Magazine article Information Today

Keeping Track of Business Trends

Magazine article Information Today

Keeping Track of Business Trends

Article excerpt

This new book on competitive intelligence can help info pros of all types

In today's fast-paced business environment, companies in all fields must move quickly to take advantage of opportunities. Successful enterprises need to know what their competitors are doing, how consumers' needs are changing, how global markets are maturing, and what trends are developing in their industries. Meeting these information needs is what competitive intelligence (CI) is all about. CI information is more accessible now than ever before due to the proliferation of both commercial online services and the Web. In Online Competitive intelligence: Increase Your Profits Using Cyber-intelligence, industry pro Helen Burwell condenses lessons from her years of experience into a basic guide for beginners.

CI has been an important part of the business world for quite some time and has grown rapidly with the information explosion of the past few years. Helen Burwell is a leader in this field. She has been an independent information broker and president of Burwell Enterprises since 1984. She is the editor and publisher of the Burwell World Directory of Information Brokers, now in its 14th edition. She has designed electronic CI strategies for numerous firms, and has also conducted training as the principal of the Information Professionals Institute. Burwell clearly understands the principles and goals of CI and how to apply them to the latest electronic information sources. As an introduction to the book, she gives her answer to the question, "Why another competitive intelligence book?" She feels that there are many people out there in the business world floundering around trying to gather CI data of various sorts, and this organized introduction will help them. It is "... intended as a specialized resource for CI practitioners and others who search for business intelligence."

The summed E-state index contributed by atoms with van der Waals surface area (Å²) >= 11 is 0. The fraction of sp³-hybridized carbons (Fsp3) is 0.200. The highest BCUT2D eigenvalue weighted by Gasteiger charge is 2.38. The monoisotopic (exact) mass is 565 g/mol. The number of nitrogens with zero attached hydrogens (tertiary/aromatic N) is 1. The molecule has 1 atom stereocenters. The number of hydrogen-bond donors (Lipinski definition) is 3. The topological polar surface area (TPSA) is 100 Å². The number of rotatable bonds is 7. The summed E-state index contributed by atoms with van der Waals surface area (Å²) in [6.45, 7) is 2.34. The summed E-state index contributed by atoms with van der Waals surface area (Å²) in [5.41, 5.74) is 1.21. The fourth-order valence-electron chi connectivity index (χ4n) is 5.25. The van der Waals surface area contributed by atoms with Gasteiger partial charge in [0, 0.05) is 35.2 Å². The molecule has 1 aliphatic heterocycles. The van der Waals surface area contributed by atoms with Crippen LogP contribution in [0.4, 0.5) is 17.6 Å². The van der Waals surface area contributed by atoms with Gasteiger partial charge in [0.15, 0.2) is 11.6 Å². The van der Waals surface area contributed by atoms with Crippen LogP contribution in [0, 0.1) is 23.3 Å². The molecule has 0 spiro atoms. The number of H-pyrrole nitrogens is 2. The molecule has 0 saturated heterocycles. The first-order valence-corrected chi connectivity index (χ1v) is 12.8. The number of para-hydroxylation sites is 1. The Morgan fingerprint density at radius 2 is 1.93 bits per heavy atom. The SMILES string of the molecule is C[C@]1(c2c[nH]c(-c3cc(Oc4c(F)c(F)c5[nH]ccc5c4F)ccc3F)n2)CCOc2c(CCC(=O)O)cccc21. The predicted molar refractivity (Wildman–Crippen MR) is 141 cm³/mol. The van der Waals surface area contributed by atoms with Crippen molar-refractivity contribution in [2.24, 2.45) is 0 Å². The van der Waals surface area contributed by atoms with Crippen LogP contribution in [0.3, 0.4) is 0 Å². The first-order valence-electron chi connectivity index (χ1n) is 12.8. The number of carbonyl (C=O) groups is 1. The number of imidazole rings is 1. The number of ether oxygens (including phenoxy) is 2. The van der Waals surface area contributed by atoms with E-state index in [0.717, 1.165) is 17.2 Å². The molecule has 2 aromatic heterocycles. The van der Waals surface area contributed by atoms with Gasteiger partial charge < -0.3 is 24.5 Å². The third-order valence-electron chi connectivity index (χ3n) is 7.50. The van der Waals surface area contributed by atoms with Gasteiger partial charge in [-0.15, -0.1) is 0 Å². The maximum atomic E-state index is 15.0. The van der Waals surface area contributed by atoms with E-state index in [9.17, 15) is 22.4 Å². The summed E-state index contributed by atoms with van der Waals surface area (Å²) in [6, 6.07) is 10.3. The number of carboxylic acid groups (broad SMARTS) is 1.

Online Competitive Intelligence is arranged into several sections. The first section, titled "An Introduction to Competitive Intelligence," introduces the reader to CI and its uses. Some of the suggested uses of CI are predicting your competitor's next moves, turning weaknesses into advantages, and becoming aware of change before it's too late. Burwell notes that many players may gather CI, from the professional librarian to the salesperson searching for buyers to the entrepreneur looking for new opportunities. This section also includes valuable discussion of free vs. fee-based sources and how to choose between them. An extensive chart provides points of comparison between commercial databases and free Internet sources, as well as direct-dial vs. Web access for commercial services.

The second section covers how to choose and use online sources for CI. Included here are 12 excellent guidelines for evaluating online sources. These will be familiar to many librarians who have used online databases, but will be very helpful for those who are new to this field. Individual chapters in this section cover specific types of sources, such as public records, government databases, and company Web pages. …

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